Cristin O’Keefe Aptowicz: Yes. I was assisted by archivists who are champions of knowledge. They would help me with follow up information if I didn’t understand something. I had the archivist for the Mütter Museum read the manuscript before publication to assure it read well. And I looked at the history of medicine and how the practices of the time of Mütter reflected society.

Robin Lindley: What struck you about Mütter’s legacy and the people he inspired?

Cristin O’Keefe Aptowicz: In my research, I found a list of every student who had graduated under Mütter in his 15 years at Jefferson. I researched each one of them name by name and tried to find what happened to these students and how many embraced the ideals Mütter had taught.

Edward Robinson Squibb was lovely to have. He preferred the style of Meigs, but after his practical experience as a naval surgeon, he realized how right Mütter was. And he remembered the problems Mütter had in popularizing anesthesia in surgery, and he realized that the problem was lack of stability in the drugs themselves. Squibb thought if he could stabilize the drugs it would move the dial to use in surgery. The company he founded became Bristol-Myers Squibb, the pharmaceutical giant today.

Another part of the Mütter legacy is the Children’s Hospital of Philadelphia, where my nephews go when they’re sick. And it’s interesting to see how much of his influence remains with the museum.

His former student Richard J. Levis wrote about how he feared Mütter would be forgotten and how he hoped “abler pens” would write Mütter’s story to make Mütter a “deathless name . . . forever blended with the history of American surgery.” And now that’s me. It’s very humbling. I can’t believe the story hadn’t been told before I came along.

Robin Lindley: What inspired Mütter to create a museum of medical artifacts?

Cristin O’Keefe Aptowicz: In that time before photography, it was a way of showing students what unusual cases looked like. Pathological specimens became very important. You’d have wax replicas or models or dry or wet specimens in jars. Mütter collected these things. He was one of only three plastic surgeons in the country and by far the one who did the most radical surgery on the most damaged population. He sought unusual specimens to challenge himself and ask: if this person came to me, how would I help? He rescued the samples from hospitals and other doctors as well as barrooms and sideshows. And he wanted to make sure they but would be respected as medical teaching tools and he wanted to keep them together.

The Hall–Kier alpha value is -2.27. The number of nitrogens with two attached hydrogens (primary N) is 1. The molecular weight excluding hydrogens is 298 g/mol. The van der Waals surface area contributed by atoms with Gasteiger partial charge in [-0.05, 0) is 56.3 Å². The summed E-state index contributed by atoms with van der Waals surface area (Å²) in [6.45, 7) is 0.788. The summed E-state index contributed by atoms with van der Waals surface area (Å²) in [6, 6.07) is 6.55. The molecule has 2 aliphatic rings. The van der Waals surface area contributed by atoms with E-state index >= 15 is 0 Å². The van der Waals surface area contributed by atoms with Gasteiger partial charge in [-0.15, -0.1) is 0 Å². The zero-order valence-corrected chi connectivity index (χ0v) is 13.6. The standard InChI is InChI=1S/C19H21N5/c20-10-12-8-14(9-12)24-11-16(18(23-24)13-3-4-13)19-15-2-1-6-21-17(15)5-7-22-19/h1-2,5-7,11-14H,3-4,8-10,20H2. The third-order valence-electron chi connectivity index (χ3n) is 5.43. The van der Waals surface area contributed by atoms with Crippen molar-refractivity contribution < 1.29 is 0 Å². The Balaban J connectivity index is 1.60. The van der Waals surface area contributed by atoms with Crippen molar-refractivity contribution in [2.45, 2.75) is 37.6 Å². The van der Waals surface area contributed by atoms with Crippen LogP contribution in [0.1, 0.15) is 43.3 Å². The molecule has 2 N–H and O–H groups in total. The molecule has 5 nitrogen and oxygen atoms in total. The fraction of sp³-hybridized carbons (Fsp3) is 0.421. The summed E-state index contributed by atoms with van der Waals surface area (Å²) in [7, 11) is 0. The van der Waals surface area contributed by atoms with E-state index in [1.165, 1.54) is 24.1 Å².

That became the basis of the Mütter Museum, and then it became a place where other doctors could find a place for their collections. The Hyrtl Skull Collection was donated by Dr. Hyrtl who used all of these skulls mostly for phrenology. And then you have Chevalier Jackson who collected and cataloged things that were trapped in people’s throats, as recounted in Mary Cappello’s book Swallow. It was interesting to see that doctors found a place for the objects of their passion at the Mütter Museum.

Some of the best-known objects in the museum were donated after Mütter’s death: the Hyrtl skulls, the Soap Lady, the man whose muscle turned to bone, Chang and Eng, the Mütter Giant. But he created a home for these pieces.

At readings, people think the title of the book Dr. Mütter’s Marvels refers to oddities in the museum, but it’s much more than that. It’s about his surgery and the marvels of his teaching and his life.

The museum wasn’t open to the public until Gretchen Worden became director. She made the museum her life’s mission and she believed it should be open to everyone to bring the museum to greater prominence. And I was one of the beneficiaries of that largesse as a child in Philly; I was part of the generation that grew up with the museum. That wasn’t true of my mother’s generation in Philadelphia.

Robin Lindley: Is there anything you’d like to add about the book?

Cristin O’Keefe Aptowicz: I’m thrilled that it’s had a connection with people. I’m fascinated by the man and by the time period and I hope that translates to a mainstream audience. I had no expectations. I knew the people in Philly would be interested but I didn’t realize it would reach beyond.

Robin Lindley: The reviews are glowing.

Cristin O’Keefe Aptowicz: Yes, it’s exceeded my expectations of what I thought was possible. I’m glad it’s reached a broad audience and it’s really meaningful to me that it’s connected with doctors. It’s used in medical schools to talk about Mütter. The doctors of this generation come from science backgrounds and have very analytical minds but see patients as a series of templates to determine what’s wrong and checklists to fix what’s wrong. The story of Mütter’s human touch is very important now for students to learn.

The thing that stays with me is Mütter’s words to his students. He tells them “place no dependence on your genius, even if you possess it. If you have great talents, industry will improve them; if you have moderate talents, industry will supply their deficiency—nothing is denied to well directed labor; nothing is obtained without it.”

I admire that philosophy. He must have been seen as a genius by the population he talked to. He was careful not to intimidate his students out of thinking they can’t do it.

For me, Mütter was saying you don’t have to be a genius to write the book. All you have to do is the work. Nothing is denied without hard work.

Robin Lindley: Thank you for your insights Cristin and congratulations on your new book.